August 5, 2016 by Fred Plant, President, Canadian Independent Adjusters' Association
Well, it happened. We knew it would. Everyone knew. It was just a matter of time. A really big one.
Fort McMurray burned.
At the time of this writing, the return of Fort McMurray residents and with them, loss adjusters tasked with helping people get their lives back to what will be their new “normal”, has just begun.
There are many aspects of what happened in Fort McMurray that are unprecedented and much will be written on that in the days to come. There will be issues arising from all of this that no one can imagine at this stage. What has caught my attention above all, and what I can only touch on in this limited space, is the sheer volume of information that is now readily available to anyone with Internet access and the impact of that information on the adjustment of claims.
James O’Reilly watched his house burn, remotely and in real time. And it was captured on video for all the world to see, including you, right now.
I had never seen anything like that before and it is just a tiny glimpse into the future of the impact of information and technology on the art of loss adjusting. Imagine having a look at things, for property or casualty, and knowing, factually, what existed immediately before the moment of loss. Rather than trying to recreate that picture, it is right there before you. A game changer for sure.
There is an important distinction to be made between the noise of all the information that comes out on a topic and the sound of important and useful information on that topic. Noise is such things as the dogmatic assertion by BMO, on May 5, on the potential value of Fort McMurray fire-related losses and the equally irresponsible CBC headline “Fort McMurray fire could cost insurers $9 billion, BMO predicts” associated with BMO’s remarks.
The disruptive noise created by BMO drowned out other information, really useful stuff, that was not familiar and therefore not heard. Here I am referring to the satellite mapping information that was widely disseminated as early as May 6
by Google and the Province of Alberta. Never before had there been such an opportunity to do a remote assessment of damage during a mass evacuation. The information was there, however we didn’t make very good use of it. We weren’t tuned in very well and those who were couldn’t believe their ears. It didn’t sound right in the wake of the $9 billion comment so it did not resonate; yet it was truly real and totally factual.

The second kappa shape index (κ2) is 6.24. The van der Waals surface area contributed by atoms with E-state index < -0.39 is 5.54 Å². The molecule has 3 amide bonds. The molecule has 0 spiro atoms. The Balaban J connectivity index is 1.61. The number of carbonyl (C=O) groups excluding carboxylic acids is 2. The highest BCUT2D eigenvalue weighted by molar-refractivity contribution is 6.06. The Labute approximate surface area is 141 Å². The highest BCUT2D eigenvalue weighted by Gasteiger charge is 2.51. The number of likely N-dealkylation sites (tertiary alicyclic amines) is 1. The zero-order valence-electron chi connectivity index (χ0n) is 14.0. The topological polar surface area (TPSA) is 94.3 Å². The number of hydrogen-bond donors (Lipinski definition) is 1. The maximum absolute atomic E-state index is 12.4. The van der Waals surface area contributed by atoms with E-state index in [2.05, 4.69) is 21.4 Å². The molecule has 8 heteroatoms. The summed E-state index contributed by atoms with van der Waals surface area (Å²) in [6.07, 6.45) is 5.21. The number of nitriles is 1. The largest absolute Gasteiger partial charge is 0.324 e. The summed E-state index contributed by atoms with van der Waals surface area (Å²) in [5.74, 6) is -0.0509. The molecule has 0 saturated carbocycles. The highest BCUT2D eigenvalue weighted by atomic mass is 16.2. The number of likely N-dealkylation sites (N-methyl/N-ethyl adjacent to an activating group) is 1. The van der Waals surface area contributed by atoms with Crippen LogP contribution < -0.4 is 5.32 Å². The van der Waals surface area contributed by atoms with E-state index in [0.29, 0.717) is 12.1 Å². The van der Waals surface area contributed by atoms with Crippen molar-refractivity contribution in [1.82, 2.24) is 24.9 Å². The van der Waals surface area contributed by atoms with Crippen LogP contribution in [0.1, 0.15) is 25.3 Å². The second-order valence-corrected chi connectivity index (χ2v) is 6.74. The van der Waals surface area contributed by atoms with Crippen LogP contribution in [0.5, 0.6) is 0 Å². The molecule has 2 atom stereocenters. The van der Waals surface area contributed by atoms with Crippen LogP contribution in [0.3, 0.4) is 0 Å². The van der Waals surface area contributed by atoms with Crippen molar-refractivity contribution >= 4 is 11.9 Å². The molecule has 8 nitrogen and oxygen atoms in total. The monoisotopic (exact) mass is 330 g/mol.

With social media platforms such as Twitter and an abundance of new data sources, there is a seemingly endless supply of background noise leading to erroneous assumptions, theories void of factual foundation and decisions influenced by misleading evidence. The noise is only getting louder, and as has always been the case, it falls on loss adjusters, the front-line deliverers of our industry’s product, to be aware of the influence of the mass of information and how to manage people’s expectations in the new order.
This is not going to be easy. However, as we have for as long as we have had to, independent adjusters will adapt, and we will deliver. We cannot, however, be prepared in these situations without Insurer support every day. Fort McMurray has proven, as have Cats before, that Insurers and Independent Adjusters need each other. Developing strong relationships and fostering those relationships every day is critical to the overall, long-term success of our industry.
Ours is an honorable profession and you should be proud of the important work you do, every day, delivering the product of the Property & Casualty Insurance Industry in Canada.
Members of CIAA from across Canada will be meeting at the CIAA National Convention to be held in beautiful St. Andrews, New Brunswick, September 22-25, 2016. These and other important issues affecting our profession will be in discussion. Be part of the conversation. I look forward to seeing you there.
-Fred Plant, President, Canadian Independent Adjusters’ Association